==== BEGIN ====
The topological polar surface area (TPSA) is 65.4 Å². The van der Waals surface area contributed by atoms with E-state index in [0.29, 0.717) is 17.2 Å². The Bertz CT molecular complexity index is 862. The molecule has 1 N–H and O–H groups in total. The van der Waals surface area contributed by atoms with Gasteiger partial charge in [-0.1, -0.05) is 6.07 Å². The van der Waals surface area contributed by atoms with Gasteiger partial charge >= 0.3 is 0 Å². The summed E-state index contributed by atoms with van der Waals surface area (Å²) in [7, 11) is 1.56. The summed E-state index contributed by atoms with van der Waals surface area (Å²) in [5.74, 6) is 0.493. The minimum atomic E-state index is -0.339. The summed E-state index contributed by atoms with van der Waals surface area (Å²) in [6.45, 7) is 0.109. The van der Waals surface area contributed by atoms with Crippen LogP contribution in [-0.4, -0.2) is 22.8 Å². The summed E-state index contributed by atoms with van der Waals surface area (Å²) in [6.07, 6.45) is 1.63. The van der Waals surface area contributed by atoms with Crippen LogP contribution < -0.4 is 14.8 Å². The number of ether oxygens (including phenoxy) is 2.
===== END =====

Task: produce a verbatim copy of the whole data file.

The topological polar surface area (TPSA) is 65.4 Å². The van der Waals surface area contributed by atoms with E-state index in [0.29, 0.717) is 17.2 Å². The Bertz CT molecular complexity index is 862. The molecule has 1 N–H and O–H groups in total. The van der Waals surface area contributed by atoms with Gasteiger partial charge in [-0.1, -0.05) is 6.07 Å². The van der Waals surface area contributed by atoms with Gasteiger partial charge >= 0.3 is 0 Å². The summed E-state index contributed by atoms with van der Waals surface area (Å²) in [7, 11) is 1.56. The summed E-state index contributed by atoms with van der Waals surface area (Å²) in [5.74, 6) is 0.493. The minimum atomic E-state index is -0.339. The summed E-state index contributed by atoms with van der Waals surface area (Å²) in [6.45, 7) is 0.109. The van der Waals surface area contributed by atoms with Crippen LogP contribution in [-0.4, -0.2) is 22.8 Å². The summed E-state index contributed by atoms with van der Waals surface area (Å²) in [6.07, 6.45) is 1.63. The van der Waals surface area contributed by atoms with Crippen LogP contribution < -0.4 is 14.8 Å². The number of ether oxygens (including phenoxy) is 2.